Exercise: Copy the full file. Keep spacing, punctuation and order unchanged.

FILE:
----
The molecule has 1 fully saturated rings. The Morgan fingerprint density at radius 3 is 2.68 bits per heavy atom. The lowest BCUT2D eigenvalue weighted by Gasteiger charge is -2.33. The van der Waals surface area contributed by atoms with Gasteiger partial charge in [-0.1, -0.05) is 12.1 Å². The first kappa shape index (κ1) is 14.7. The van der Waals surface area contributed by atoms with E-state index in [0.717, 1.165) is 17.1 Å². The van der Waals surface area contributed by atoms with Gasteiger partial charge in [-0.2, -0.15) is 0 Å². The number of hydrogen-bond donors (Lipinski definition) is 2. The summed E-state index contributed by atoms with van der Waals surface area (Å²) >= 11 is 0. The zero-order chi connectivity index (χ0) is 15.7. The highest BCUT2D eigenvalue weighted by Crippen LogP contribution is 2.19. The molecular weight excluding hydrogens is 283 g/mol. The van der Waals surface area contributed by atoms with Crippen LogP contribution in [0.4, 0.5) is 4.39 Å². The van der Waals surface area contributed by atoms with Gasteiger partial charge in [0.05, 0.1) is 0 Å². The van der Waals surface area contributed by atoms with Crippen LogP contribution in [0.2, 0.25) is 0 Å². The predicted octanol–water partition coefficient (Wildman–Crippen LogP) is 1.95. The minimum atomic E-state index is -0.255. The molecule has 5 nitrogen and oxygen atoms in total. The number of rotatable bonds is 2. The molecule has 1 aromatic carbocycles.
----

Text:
The molecule has 1 fully saturated rings. The Morgan fingerprint density at radius 3 is 2.68 bits per heavy atom. The lowest BCUT2D eigenvalue weighted by Gasteiger charge is -2.33. The van der Waals surface area contributed by atoms with Gasteiger partial charge in [-0.1, -0.05) is 12.1 Å². The first kappa shape index (κ1) is 14.7. The van der Waals surface area contributed by atoms with E-state index in [0.717, 1.165) is 17.1 Å². The van der Waals surface area contributed by atoms with Gasteiger partial charge in [-0.2, -0.15) is 0 Å². The number of hydrogen-bond donors (Lipinski definition) is 2. The summed E-state index contributed by atoms with van der Waals surface area (Å²) >= 11 is 0. The zero-order chi connectivity index (χ0) is 15.7. The highest BCUT2D eigenvalue weighted by Crippen LogP contribution is 2.19. The molecular weight excluding hydrogens is 283 g/mol. The van der Waals surface area contributed by atoms with Crippen LogP contribution in [0.4, 0.5) is 4.39 Å². The van der Waals surface area contributed by atoms with Gasteiger partial charge in [0.05, 0.1) is 0 Å². The van der Waals surface area contributed by atoms with Crippen LogP contribution in [0.2, 0.25) is 0 Å². The predicted octanol–water partition coefficient (Wildman–Crippen LogP) is 1.95. The minimum atomic E-state index is -0.255. The molecule has 5 nitrogen and oxygen atoms in total. The number of rotatable bonds is 2. The molecule has 1 aromatic carbocycles.